Overall, Inland Revenue has a system for prioritising child support debt cases that is responsive to custodians and focuses efforts on cases where it is most likely to recover a debt.

Accuracy of debt

When Inland Revenue lacks information about a liable parent, it will make assumptions about income levels, which may be revised when more accurate information becomes available.

The debt information that Inland Revenue holds for an individual uses the child support assessment. The assessment is based on the eligibility, income, and living allowance of the liable parent. Inland Revenue needs to make assumptions when it is unable to confirm the details of any of these three main criteria. These assumptions can be updated when more information becomes available. This might change debt levels, sometimes significantly.

A parent must be a New Zealand citizen or a resident of New Zealand to be eligible or liable for child support payments. Sometimes, liable parents leave the country without notifying Inland Revenue.

A resident's liability will end when they leave the country, but a citizen's will not. The assessment and penalties will continue accruing until Inland Revenue can confirm that the person has left the country and is not a citizen. If a non-citizen returns to New Zealand as a resident, they will again be liable for child support payments.

When Inland Revenue does not have information about a parent's living allowance, it will assume that the liable parent is a single individual with no dependents (a scenario that sets child support at the maximum level). However, a liable parent can inform Inland Revenue if that assumption is incorrect, and this can reduce their assessment.

Inland Revenue will estimate a person's income if it does not have enough information about that individual's income. This generally applies to people living outside of New Zealand or Australia, because Inland Revenue and the Australian Child Support Agency share income information with each other.

For liable parents living in other countries, Inland Revenue's current policy is to initially set the income at the maximum level (a $120,463 salary with the minimum deduction of $14,158 for a living allowance). The aim is to get a liable parent's attention.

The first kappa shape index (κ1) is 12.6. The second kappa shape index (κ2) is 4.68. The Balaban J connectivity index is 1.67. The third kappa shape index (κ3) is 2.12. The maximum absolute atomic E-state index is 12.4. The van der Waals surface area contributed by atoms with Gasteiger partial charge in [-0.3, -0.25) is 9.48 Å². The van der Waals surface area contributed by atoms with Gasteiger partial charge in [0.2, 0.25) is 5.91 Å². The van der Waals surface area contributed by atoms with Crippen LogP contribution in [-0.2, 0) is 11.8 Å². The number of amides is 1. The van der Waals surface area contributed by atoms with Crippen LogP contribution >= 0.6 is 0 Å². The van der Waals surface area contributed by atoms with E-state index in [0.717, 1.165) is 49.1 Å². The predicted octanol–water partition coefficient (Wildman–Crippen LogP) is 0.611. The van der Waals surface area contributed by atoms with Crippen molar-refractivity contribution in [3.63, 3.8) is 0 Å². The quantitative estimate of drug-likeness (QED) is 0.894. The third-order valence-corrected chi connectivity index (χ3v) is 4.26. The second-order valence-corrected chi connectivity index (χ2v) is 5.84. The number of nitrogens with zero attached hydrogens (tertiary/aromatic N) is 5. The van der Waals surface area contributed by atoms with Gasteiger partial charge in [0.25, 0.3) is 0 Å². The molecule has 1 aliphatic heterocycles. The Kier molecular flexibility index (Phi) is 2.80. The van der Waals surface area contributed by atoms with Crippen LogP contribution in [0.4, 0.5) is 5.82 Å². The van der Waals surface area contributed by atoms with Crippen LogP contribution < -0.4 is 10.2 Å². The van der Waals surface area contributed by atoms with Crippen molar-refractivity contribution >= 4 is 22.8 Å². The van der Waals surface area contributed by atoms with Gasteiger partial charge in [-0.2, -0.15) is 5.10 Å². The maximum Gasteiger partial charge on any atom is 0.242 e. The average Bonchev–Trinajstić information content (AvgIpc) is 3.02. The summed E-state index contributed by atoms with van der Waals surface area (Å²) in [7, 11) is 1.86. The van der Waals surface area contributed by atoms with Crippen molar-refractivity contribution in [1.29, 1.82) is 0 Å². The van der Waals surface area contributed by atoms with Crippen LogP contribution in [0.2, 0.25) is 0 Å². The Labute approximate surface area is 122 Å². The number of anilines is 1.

Setting the income at the maximum level can lead to an estimated debt for the individual that is larger than an actual debt; this can be corrected only if Inland Revenue receives the correct income information. After a period of time, if a liable parent does not respond to requests to provide income levels, Inland Revenue will set the income to a nil level, leading to a minimum assessment.

Updated information can have a major effect on an unpaid debt. For example, during our audit, we saw a case where an application for child support payments was filed in 1994. The custodian stopped receiving payments in 1995. Debt on this case had reached about $400,000 by the time an officer was able to verify that the liable parent had left the country in 1995. The debt was then recalculated with the assessment ceasing from when the liable parent had left the country. This brought the outstanding assessment to about $300 and a total debt (with penalties) of about $11,000. As this remains a valid assessment, penalties will continue to accrue until the debt is recovered or Inland Revenue can resolve the debt under the limited grounds discussed in Part 2.

In our view, it is reasonable for Inland Revenue to make assumptions when it lacks information. But it is important to note the direct link between the accuracy of an outstanding debt and the amount of information that Inland Revenue can collect. If parents live overseas, Inland Revenue might have only limited information. We discuss collecting debt from overseas parents further in Part 7.